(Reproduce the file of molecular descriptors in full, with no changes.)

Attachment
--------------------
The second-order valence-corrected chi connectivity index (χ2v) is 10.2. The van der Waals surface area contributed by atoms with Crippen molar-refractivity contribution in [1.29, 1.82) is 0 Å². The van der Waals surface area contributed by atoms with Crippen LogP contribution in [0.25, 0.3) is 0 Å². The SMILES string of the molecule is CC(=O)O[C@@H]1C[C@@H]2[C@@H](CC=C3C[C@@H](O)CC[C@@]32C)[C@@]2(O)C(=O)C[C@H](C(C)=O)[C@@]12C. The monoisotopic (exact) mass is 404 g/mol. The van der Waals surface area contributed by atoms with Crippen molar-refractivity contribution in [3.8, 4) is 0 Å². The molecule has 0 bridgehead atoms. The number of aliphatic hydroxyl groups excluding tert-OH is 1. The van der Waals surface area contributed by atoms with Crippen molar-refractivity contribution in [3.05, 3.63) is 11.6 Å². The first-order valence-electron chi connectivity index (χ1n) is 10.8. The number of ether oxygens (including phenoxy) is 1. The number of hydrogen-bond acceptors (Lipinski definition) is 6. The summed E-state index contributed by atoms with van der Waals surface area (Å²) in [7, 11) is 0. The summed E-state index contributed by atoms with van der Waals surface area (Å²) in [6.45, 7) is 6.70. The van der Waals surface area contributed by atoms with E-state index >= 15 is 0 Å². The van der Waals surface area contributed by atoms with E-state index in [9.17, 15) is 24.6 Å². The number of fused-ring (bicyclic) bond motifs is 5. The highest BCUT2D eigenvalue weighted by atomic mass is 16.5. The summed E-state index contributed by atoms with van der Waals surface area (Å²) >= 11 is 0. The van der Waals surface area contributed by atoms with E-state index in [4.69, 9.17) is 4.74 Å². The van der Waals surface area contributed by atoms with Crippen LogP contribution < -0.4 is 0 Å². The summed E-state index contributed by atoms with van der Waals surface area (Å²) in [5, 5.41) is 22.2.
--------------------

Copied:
The second-order valence-corrected chi connectivity index (χ2v) is 10.2. The van der Waals surface area contributed by atoms with Crippen molar-refractivity contribution in [1.29, 1.82) is 0 Å². The van der Waals surface area contributed by atoms with Crippen LogP contribution in [0.25, 0.3) is 0 Å². The SMILES string of the molecule is CC(=O)O[C@@H]1C[C@@H]2[C@@H](CC=C3C[C@@H](O)CC[C@@]32C)[C@@]2(O)C(=O)C[C@H](C(C)=O)[C@@]12C. The monoisotopic (exact) mass is 404 g/mol. The van der Waals surface area contributed by atoms with Crippen molar-refractivity contribution in [3.8, 4) is 0 Å². The molecule has 0 bridgehead atoms. The number of aliphatic hydroxyl groups excluding tert-OH is 1. The van der Waals surface area contributed by atoms with Crippen molar-refractivity contribution in [3.05, 3.63) is 11.6 Å². The first-order valence-electron chi connectivity index (χ1n) is 10.8. The number of ether oxygens (including phenoxy) is 1. The number of hydrogen-bond acceptors (Lipinski definition) is 6. The summed E-state index contributed by atoms with van der Waals surface area (Å²) in [7, 11) is 0. The summed E-state index contributed by atoms with van der Waals surface area (Å²) in [6.45, 7) is 6.70. The van der Waals surface area contributed by atoms with E-state index >= 15 is 0 Å². The van der Waals surface area contributed by atoms with E-state index in [9.17, 15) is 24.6 Å². The number of fused-ring (bicyclic) bond motifs is 5. The highest BCUT2D eigenvalue weighted by atomic mass is 16.5. The summed E-state index contributed by atoms with van der Waals surface area (Å²) >= 11 is 0. The van der Waals surface area contributed by atoms with E-state index in [4.69, 9.17) is 4.74 Å². The van der Waals surface area contributed by atoms with Crippen LogP contribution < -0.4 is 0 Å². The summed E-state index contributed by atoms with van der Waals surface area (Å²) in [5, 5.41) is 22.2.